The mature tree described here in Luke has strong branches and thus provides a nesting place for birds. Likewise, our growth and maturity ought to provide glorious provision for other believer’s lives to grow in strength. Look and expect to see sweet fruit resulting from other’s growth. Growth and fruit are expected. Glory to God. Believer, reach out and ‘take’ the seed of faith Jesus gives (Hebrews 12:2, Romans 12:3) and plant it in the ‘garden’ of your heart and allow it to flourish; expecting God to do nothing less but great things with your faith! My eyes are on you Lord, perfect my faith (Hebrews 12:2)!

Two ways we plant the seed of faith in the ‘garden’ of our heart is by hearing the Word of God (Romans 10:17) and exhorting ourselves (Colossians 3:16) in His truth. God grows our faith when we make the effort to understand the magnitude of His grace. Grace always gives more than we deserve (Luke 17:9).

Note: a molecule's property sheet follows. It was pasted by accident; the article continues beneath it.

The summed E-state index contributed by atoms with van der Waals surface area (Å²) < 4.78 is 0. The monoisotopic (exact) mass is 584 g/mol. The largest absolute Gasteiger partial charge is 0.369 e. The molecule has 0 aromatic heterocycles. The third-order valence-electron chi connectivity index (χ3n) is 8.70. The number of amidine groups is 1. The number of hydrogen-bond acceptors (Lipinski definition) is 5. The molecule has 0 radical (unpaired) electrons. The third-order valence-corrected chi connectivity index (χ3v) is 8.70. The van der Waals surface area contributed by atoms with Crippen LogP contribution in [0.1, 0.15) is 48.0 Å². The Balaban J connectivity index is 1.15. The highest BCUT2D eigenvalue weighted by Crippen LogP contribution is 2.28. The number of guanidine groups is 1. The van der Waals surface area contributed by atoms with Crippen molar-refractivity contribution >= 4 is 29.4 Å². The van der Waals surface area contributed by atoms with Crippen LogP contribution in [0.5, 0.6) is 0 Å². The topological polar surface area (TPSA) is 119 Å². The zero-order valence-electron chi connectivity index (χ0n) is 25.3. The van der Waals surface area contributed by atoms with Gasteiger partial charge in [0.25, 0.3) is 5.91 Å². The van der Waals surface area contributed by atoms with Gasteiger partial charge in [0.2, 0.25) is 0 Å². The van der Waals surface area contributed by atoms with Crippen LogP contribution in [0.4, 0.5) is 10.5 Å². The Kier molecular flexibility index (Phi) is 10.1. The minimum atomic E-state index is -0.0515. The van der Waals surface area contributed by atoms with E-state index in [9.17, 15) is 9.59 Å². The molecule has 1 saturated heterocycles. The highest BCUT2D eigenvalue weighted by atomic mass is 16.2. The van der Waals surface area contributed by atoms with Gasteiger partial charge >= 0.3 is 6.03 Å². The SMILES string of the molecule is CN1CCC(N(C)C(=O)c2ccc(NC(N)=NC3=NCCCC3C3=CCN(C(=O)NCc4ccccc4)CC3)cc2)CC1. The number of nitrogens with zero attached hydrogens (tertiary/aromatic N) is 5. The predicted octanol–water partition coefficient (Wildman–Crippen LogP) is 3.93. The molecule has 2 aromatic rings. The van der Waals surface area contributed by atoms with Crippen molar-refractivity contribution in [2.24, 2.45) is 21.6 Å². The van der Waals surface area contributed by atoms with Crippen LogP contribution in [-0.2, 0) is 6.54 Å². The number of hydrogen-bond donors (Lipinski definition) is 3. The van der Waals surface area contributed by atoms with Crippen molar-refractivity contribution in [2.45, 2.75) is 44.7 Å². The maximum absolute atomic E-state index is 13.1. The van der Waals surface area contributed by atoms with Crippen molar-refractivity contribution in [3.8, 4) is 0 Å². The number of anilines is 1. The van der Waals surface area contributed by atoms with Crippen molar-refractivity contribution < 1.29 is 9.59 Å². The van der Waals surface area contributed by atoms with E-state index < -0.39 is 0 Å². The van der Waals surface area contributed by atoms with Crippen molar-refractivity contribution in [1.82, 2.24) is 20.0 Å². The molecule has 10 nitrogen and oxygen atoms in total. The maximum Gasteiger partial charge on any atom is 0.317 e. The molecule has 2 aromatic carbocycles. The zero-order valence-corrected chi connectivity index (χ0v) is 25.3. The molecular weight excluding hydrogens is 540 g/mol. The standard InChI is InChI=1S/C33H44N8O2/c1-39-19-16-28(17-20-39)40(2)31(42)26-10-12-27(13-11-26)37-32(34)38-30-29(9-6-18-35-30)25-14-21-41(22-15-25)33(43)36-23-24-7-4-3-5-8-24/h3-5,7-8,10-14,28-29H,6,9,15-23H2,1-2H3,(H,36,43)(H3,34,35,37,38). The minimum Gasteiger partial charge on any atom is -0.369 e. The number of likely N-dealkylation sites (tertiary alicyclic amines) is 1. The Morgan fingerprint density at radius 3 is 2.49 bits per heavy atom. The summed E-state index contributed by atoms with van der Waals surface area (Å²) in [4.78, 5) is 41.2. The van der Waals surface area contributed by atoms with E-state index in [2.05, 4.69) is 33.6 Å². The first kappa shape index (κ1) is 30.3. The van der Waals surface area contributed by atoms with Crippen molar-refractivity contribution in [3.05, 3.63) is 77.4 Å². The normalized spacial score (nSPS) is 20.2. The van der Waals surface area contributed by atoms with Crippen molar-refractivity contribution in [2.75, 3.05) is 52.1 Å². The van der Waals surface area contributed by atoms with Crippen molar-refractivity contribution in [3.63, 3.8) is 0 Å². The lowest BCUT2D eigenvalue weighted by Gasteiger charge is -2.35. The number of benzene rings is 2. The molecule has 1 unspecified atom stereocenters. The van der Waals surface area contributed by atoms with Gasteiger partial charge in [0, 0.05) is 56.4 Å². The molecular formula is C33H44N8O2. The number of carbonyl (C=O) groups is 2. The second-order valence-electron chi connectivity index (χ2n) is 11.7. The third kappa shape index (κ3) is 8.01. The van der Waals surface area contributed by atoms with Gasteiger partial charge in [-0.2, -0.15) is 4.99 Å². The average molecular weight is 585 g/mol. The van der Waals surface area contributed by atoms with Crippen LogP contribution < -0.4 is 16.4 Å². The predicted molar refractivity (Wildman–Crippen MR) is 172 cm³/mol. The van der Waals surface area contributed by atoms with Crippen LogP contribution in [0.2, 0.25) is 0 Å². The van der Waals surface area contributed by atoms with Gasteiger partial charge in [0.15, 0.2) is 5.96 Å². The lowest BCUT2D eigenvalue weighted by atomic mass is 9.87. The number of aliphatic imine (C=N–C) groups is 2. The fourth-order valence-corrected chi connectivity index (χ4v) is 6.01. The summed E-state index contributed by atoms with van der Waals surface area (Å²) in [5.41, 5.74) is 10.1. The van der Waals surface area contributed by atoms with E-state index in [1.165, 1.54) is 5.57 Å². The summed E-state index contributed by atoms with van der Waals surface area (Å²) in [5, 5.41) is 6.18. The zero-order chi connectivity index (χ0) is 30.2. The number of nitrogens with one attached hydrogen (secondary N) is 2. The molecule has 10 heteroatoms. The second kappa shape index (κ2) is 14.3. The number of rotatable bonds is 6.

Jesus is THE source and perfecter of our faith (Hebrews 12:2). It is His faith that we possess and He gives a measure of it to each one of us (Romans 12:3). Thank you, Lord for Your provision.

Lord, with the faith you have given me, I acknowledge and thank you for my Spiritual gift of (_____________). You intend for me to be profoundly effective in my gifting because is for your glory. Open doors of opportunity for me to minister to the body of Christ for Your glory alone. I desire to be found faithful.

In His grace,


God Eases Our Distress


Blessed be the God and Father of our Lord Jesus Christ, the Father of mercies and the God of all comfort. He comforts us in all our affliction, so that we may be able to comfort those who are in any kind of affliction, through the comfort we ourselves receive from God. 2 Corinthians 16:3,4